STAGE 2: ENQUIRY
When the Local Authority becomes aware of a situation that meets the criteria described in the above three steps, it must make or arrange an enquiry under Section 42 of the Care Act 2014: ‘The Local Authority must make (or cause to be made) whatever enquiries it thinks necessary to enable it to decide whether any action should be taken in the adult’s case (whether under this Part or otherwise) and, if so, what and by whom.’
An enquiry should establish whether and what action needs to be taken to prevent or stop abuse or neglect.
Local Authorities should aim to provide swift and personalised safeguarding responses, involving the adult at risk in the decision making process as far as possible. Further guidance is given about cases in which the adult at risk may lack capacity or has a substantial difficulty in being involved is given in Section 3.1. Local Authorities should record the information received, the views and wishes of the adult at risk, the decisions taken and the reasons for them and any advice and information given. There also needs to be a focus on multi-agency communication and consideration should be given on setting up a multi-agency planning group.
Role of the Local Authority
The Local Authority should decide very early on in the process who is the best person/organisation to lead on the enquiry. Where there are multiple agencies involved, the LA should take the lead and delegate specific parts of the enquiry as appropriate, co-ordinate the response and ensure the enquiry is completed to a satisfactory standard in line with Making Safeguarding Personal. The Local Authority retains the responsibility for ensuring that the enquiry is referred to the right place and is acted upon. If the Local Authority has asked someone else to make enquiries, it is able to challenge the organisation/individual making the enquiry if it considers that the process and/or outcome are unsatisfactory. In exceptional cases, the Local Authority may undertake an additional enquiry, for example, if the original fails to address significant issues.
The information in some referrals may be sufficiently comprehensive that it is clear that immediate risks are being managed, and that the criteria are met for a formal Section 42 enquiry. In other cases some additional information gathering may be needed to fully establish that the three steps are met. Decisions need to take into account all relevant information through a multi-agency approach wherever possible, including the views of the adult taking into consideration mental capacity and consent. (See section 3.1)
The degree of involvement of the Local Authority will vary from case-to-case, but at a minimum must involve decision making about how the enquiry will be carried out, oversight of the enquiry, decision making at the conclusion of the enquiry about what actions are required, ensuring data collection is carried out, and quality assurance of the enquiry has been undertaken.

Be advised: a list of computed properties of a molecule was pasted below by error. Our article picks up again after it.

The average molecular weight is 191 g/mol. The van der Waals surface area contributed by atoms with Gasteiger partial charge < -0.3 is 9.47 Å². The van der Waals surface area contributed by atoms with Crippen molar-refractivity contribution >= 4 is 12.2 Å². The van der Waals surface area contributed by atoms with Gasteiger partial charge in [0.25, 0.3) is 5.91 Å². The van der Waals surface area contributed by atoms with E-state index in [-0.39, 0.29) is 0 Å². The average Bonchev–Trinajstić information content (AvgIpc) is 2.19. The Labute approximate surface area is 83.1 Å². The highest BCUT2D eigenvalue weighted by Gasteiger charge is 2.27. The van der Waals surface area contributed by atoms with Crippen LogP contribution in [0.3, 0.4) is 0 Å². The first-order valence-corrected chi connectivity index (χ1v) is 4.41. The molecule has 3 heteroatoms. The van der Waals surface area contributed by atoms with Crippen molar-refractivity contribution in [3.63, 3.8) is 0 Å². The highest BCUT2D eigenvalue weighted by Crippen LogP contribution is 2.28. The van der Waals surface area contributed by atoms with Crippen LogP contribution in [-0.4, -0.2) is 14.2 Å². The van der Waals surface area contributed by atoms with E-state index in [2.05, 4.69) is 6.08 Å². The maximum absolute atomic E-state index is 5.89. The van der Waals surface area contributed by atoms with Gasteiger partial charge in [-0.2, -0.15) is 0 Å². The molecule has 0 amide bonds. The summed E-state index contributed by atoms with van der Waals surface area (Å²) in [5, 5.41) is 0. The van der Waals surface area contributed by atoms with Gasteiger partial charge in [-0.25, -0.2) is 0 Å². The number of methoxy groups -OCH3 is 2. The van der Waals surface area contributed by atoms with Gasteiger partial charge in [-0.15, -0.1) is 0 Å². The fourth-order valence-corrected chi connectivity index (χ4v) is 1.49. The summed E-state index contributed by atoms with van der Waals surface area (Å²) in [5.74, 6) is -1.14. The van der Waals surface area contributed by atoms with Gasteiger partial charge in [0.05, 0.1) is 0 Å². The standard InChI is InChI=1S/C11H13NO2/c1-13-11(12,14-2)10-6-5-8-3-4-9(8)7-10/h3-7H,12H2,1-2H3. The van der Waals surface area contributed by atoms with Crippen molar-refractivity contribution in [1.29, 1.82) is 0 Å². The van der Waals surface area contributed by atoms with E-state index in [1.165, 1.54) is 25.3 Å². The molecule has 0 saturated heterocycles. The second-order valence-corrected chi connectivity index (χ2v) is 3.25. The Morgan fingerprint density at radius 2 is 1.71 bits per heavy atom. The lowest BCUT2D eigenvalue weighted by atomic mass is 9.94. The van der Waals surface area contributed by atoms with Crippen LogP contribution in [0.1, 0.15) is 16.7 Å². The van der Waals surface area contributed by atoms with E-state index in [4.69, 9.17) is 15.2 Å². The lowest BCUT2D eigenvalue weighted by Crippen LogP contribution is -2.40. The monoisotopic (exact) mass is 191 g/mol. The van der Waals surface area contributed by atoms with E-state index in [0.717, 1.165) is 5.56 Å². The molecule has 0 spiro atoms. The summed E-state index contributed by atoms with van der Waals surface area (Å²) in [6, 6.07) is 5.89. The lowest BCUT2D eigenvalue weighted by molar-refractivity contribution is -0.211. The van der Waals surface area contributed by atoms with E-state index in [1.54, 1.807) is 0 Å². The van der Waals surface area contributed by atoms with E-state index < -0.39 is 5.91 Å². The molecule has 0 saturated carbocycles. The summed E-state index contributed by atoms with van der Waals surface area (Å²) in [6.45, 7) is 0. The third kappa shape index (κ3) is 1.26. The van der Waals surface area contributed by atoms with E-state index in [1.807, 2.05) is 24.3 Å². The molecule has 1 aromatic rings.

Although the Local Authority has the lead role in making enquiries or requesting others to do so, where criminal activity is suspected, early involvement of the police is essential. Police investigations should be coordinated with the Local Authority who may support other actions, but should always be police led.
Ill treatment and wilful neglect
The police will determine whether there should be criminal investigations by people in positions of trust where there is ill treatment and wilful neglect. There are a number of possible offences which may apply, including the specific offences mentioned below.
Section 44 Mental Capacity Act 2005 makes it a specific criminal offence to ill-treat or wilfully neglect a person who lacks capacity.
Section 127 Mental Health Act 1983 creates an offence in relation to staff employed in hospitals or mental health nursing homes where there is ill-treatment or wilful neglect.
Sections 20 to 25 of the Criminal Justice and Courts Act 2015 relate to offences by care workers and care providers.
Conversations with the adult (including appropriate support)
In the majority of cases, unless it is unsafe to do so, each enquiry will start with a conversation with the adult at risk. The safeguarding lead or manager should ensure if conversations have already taken place and are sufficient. The adult and/or their advocate should not have to repeat their story. In many cases staff/organisation who already knows the adult well may be best placed to lead on the enquiry. They may be a housing support worker, a GP or other health worker such as a community nurse or a social worker. While many enquiries will require significant input from a social care practitioner, there will be aspects that should and can be undertaken by other professionals.
Points to consider:
- The pace of conversations;